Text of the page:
Firstly, Jeremiah is told not to say he is too young (v7-8). He is told by God to go to everyone that he sends him to, and to say what God commands him to say. He is not to be afraid because God promises to be with him to deliver him. Jeremiah is given the assurance of the presence of God with him.

Secondly, he is not to worry about knowing what to say because God will give him the words to say (v9- 10). Later Jeremiah recalls when he ate the words of God and they became a joy (15:16).

God touched his mouth, giving him the words to say, and commissioned him to be his prophet over nations and kingdoms. This forms a summary of his message, “Now, I have put my words in your mouth. See, today I appoint you over nations and over kingdoms, to pluck up and to pull down, to destroy and to overthrow, to build and to plant” (1:10). Jeremiah is given authority over nations to proclaim their overthrow before their restoration. He gives a heavy message of judgement which must precede any restoration. These or similar words are repeated through the book. There is a negative emphasis in the whole prophecy. The old and corrupt must be torn down before restoration.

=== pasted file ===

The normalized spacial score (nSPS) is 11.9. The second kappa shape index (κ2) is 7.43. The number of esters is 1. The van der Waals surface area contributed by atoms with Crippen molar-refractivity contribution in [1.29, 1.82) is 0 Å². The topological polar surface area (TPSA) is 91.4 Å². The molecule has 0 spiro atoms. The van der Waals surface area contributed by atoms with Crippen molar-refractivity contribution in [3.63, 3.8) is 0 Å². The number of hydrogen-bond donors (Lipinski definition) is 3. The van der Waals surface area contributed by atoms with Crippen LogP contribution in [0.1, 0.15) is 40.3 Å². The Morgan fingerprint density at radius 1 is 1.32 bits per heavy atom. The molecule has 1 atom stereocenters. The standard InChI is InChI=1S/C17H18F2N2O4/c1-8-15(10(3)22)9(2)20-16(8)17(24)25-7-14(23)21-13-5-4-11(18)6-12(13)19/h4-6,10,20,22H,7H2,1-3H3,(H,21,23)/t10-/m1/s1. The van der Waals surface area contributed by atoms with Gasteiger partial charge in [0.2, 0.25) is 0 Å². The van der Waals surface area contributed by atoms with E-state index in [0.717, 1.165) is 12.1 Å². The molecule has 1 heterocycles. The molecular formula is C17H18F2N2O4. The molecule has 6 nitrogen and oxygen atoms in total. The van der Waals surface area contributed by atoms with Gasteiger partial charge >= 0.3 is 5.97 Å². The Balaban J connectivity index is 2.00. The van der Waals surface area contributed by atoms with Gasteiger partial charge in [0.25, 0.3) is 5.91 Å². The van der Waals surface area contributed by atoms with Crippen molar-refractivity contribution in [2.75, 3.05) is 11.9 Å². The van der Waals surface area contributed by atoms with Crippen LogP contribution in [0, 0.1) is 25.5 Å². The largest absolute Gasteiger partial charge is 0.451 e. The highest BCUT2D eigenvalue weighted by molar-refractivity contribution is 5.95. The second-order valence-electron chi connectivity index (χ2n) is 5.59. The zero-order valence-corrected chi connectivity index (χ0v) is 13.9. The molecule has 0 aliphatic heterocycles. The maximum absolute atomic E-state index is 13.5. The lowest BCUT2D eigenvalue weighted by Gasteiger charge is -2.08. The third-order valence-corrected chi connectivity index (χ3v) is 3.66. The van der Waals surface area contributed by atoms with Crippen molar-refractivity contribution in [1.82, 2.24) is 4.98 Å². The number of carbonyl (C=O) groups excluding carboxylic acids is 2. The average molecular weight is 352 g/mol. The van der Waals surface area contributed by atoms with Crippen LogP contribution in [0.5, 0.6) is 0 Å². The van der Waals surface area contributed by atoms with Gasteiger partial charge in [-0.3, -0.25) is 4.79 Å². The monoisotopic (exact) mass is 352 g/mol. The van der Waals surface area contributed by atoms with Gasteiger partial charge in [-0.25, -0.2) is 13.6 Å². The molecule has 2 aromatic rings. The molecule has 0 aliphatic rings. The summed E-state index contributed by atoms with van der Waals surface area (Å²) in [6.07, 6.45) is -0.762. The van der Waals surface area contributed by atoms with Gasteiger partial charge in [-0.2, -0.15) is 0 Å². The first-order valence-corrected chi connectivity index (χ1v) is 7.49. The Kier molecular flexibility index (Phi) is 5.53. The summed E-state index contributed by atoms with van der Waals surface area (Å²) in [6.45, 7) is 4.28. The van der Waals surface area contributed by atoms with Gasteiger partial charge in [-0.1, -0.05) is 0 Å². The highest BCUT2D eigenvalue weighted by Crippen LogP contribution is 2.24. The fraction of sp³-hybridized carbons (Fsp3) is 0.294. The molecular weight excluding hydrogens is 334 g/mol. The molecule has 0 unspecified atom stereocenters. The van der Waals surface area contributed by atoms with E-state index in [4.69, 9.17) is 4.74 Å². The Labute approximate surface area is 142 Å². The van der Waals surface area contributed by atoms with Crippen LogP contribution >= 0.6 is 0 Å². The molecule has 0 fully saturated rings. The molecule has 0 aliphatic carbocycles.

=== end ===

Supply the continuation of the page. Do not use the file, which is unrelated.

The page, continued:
3. Two visions (1:11-16)

Jeremiah is given two visions to support and confirm his call to ministry. No dates are given. They may or may not have been received at the same time as the call. It is likely that there were three separate events, indicated by the phrase "The word of the Lord came to me" (1:4), “The word of the Lord came to me" (1:11), and “The word of the Lord came to me a second time" (1:13). This may have been later than the other two. In each of the visions, a familiar object is used to give a message.

First vision - The branch of almond (1:11-12)